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Testing times needn't be a bad thing for Scotland

Primary testing has preoccupied the national newspapers of late, after the Scottish Conservatives' leader, Ruth Davidson, demanded it and first minister Nicola Sturgeon failed to rule it out.

But as outgoing EIS teaching union president and primary teacher Tommy Castles told his union's annual general meeting yesterday: "Where does this assumption come from that seemingly all assessment stopped on Day 1 of Curriculum for Excellence?"

Audit Scotland figures show that last year 27 Scottish councils used standardised tests in primary. Today, TESS reveals that some spend more than pound;100,000 a year on the assessments in reading and maths produced by the Centre for Evaluation and Monitoring at Durham University (see pages 6-7).

Currently 20 Scottish councils use these assessments, some simply to ascertain the starting point of their P1s and others to test every primary pupil every year in maths and reading.

Literacy experts are divided. The University of Dundee's Keith Topping says the country needs a national performance framework "like a hole in the head"; the University of Strathclyde's Sue Ellis insists that primary schools need more data, not on children's general level of attainment but "about the aspects of becoming literate and numerate that affect progress".

Nearly everyone seems to agree that high-stakes national assessments put pressure on pupils, deprofessionalise teachers and can lead to an over-reliance on league tables, a narrowing of the curriculum and "gaming" of the system.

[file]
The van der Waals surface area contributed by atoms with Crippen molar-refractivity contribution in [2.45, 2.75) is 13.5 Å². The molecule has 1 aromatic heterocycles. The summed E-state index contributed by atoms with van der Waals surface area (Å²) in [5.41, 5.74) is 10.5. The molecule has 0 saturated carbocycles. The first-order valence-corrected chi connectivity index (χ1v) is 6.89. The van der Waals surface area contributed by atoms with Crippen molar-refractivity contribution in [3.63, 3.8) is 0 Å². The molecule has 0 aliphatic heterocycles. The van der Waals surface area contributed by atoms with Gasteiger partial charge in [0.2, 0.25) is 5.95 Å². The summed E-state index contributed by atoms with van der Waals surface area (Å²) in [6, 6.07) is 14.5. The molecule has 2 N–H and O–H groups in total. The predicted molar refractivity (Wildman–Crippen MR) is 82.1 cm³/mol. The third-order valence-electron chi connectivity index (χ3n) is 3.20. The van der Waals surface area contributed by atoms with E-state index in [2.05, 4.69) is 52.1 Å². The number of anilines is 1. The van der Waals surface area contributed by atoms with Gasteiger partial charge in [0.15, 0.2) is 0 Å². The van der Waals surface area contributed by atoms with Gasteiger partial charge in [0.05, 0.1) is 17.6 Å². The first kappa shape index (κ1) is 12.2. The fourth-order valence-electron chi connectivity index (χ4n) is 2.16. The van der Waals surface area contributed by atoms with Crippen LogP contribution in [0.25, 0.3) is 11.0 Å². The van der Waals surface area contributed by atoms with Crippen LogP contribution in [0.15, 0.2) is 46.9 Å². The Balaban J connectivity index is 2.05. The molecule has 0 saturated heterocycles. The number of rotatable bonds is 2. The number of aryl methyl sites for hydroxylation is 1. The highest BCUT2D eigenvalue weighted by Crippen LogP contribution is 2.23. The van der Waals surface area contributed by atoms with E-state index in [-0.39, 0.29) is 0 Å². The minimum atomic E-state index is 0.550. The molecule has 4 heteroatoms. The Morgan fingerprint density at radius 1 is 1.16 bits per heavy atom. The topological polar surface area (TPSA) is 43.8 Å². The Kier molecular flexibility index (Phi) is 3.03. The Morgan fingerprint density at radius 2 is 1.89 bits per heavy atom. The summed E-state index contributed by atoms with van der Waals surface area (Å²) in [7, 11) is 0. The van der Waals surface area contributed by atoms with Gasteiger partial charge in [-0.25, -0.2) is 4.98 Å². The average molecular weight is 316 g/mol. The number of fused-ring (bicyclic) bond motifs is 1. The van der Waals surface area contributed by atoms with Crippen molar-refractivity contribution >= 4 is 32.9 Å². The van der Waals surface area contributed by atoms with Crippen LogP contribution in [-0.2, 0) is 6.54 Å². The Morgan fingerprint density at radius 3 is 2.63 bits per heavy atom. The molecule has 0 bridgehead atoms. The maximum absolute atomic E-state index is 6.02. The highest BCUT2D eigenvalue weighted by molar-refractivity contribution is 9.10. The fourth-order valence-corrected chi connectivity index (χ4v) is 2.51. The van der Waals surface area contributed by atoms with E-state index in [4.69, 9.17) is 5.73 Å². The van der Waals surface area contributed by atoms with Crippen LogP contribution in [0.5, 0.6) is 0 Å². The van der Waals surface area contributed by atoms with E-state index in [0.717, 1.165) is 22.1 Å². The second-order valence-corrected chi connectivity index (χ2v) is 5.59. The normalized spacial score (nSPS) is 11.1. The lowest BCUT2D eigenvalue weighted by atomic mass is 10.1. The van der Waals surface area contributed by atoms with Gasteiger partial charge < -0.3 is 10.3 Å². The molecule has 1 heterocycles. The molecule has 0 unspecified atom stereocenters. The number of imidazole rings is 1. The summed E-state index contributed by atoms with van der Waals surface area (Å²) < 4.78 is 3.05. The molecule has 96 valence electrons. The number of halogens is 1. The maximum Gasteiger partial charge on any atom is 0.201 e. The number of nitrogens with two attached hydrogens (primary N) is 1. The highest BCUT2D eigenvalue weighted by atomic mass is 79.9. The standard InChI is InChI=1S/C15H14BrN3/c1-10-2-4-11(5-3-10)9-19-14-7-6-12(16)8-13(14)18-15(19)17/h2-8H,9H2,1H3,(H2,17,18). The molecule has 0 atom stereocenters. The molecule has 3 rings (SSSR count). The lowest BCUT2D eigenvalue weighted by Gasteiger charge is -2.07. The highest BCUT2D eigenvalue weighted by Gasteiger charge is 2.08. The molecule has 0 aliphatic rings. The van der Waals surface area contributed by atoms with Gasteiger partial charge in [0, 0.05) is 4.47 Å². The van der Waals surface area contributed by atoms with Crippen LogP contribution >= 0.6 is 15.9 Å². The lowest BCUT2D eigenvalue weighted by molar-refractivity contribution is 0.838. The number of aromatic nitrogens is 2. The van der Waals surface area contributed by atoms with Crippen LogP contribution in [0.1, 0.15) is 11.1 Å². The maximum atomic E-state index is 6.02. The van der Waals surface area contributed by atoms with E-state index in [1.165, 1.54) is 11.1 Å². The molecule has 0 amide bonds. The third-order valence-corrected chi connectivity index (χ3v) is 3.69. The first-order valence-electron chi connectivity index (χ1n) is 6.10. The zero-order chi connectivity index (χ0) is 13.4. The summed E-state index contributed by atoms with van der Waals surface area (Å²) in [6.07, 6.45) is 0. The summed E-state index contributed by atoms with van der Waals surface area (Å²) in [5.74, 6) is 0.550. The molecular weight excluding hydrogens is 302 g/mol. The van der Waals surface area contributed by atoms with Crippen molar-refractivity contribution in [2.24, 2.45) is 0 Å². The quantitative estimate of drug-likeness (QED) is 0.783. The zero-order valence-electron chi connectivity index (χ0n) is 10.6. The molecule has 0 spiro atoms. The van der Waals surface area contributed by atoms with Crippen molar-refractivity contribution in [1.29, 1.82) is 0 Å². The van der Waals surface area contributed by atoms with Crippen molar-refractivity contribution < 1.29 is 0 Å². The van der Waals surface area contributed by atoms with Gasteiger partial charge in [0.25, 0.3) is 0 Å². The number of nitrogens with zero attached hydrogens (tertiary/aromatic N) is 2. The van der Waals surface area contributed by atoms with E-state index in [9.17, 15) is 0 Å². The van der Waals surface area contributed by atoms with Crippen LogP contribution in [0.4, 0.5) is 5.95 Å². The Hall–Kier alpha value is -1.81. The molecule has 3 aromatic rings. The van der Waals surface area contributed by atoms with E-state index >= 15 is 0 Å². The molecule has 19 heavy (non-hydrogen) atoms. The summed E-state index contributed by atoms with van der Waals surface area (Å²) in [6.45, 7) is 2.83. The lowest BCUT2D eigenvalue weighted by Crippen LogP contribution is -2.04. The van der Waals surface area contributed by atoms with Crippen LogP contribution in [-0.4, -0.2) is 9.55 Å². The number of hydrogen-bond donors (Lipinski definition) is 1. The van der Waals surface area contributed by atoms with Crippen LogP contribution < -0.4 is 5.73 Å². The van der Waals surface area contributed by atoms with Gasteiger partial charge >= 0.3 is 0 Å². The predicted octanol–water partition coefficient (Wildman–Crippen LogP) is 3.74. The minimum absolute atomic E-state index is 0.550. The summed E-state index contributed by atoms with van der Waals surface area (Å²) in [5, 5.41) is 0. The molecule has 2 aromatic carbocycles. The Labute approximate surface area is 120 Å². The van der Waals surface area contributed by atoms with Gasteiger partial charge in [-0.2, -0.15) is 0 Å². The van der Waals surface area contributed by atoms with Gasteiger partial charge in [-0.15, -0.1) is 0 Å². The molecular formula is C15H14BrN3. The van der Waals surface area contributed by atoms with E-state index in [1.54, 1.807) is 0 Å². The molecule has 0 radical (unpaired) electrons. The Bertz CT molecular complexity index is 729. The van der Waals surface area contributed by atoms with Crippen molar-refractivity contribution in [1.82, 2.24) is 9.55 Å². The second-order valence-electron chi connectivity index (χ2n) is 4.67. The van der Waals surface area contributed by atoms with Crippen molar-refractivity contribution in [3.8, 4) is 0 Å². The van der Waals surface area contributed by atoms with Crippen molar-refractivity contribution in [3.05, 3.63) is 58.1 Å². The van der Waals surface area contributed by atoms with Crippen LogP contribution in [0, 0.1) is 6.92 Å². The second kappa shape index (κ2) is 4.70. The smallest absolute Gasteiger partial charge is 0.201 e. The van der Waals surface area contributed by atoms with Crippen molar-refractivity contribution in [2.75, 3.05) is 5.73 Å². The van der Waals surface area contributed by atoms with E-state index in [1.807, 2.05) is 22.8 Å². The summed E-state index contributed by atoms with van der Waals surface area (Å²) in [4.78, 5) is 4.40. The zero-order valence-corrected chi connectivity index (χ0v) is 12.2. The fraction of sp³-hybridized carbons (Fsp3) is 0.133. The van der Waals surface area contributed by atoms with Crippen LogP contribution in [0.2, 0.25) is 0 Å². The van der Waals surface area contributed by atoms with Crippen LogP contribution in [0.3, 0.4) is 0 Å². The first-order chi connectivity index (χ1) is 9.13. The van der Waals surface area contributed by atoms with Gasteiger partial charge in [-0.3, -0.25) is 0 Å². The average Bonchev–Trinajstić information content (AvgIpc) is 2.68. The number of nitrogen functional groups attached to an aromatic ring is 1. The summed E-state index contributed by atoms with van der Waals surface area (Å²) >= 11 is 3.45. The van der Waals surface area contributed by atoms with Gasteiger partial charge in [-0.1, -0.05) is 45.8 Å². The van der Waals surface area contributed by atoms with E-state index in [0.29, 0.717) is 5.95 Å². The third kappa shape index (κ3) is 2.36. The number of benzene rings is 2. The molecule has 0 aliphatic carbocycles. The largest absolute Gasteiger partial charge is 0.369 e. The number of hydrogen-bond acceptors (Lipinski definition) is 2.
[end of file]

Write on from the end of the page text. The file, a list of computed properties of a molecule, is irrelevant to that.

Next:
But Scotland needs to know whether its education system is working. As TESS reported last week ("Criticism of CfE gets international audience"), a major complaint about CfE is that we'll never know if progress is being made if information-gathering doesn't improve.

Bruce Robertson, of education directors' body ADES, believes that a national performance framework could "help teachers continue to improve practice, schools to improve outcomes for learners, and local authorities and government to ascertain how well we are doing".

ADES thinks a framework should use a combination of standardised testing and qualitative information. This is at least partially echoed by EIS general secretary Larry Flanagan, who would like the measurement to go beyond attainment and look at what we expect an education system to do, as well as whether progress is being made on the four capacities.

In short, a national performance framework doesn't have to mean national testing. All the stakeholders in Scottish education can have a hand in designing it. And by measuring a range of indicators - from reading and maths to extracurricular activities and parental involvement - it should be immune to gaming.

It would also bring an end to the rather bizarre situation where academics at Durham University have more idea than the Scottish government how primary pupils in Scotland are performing.

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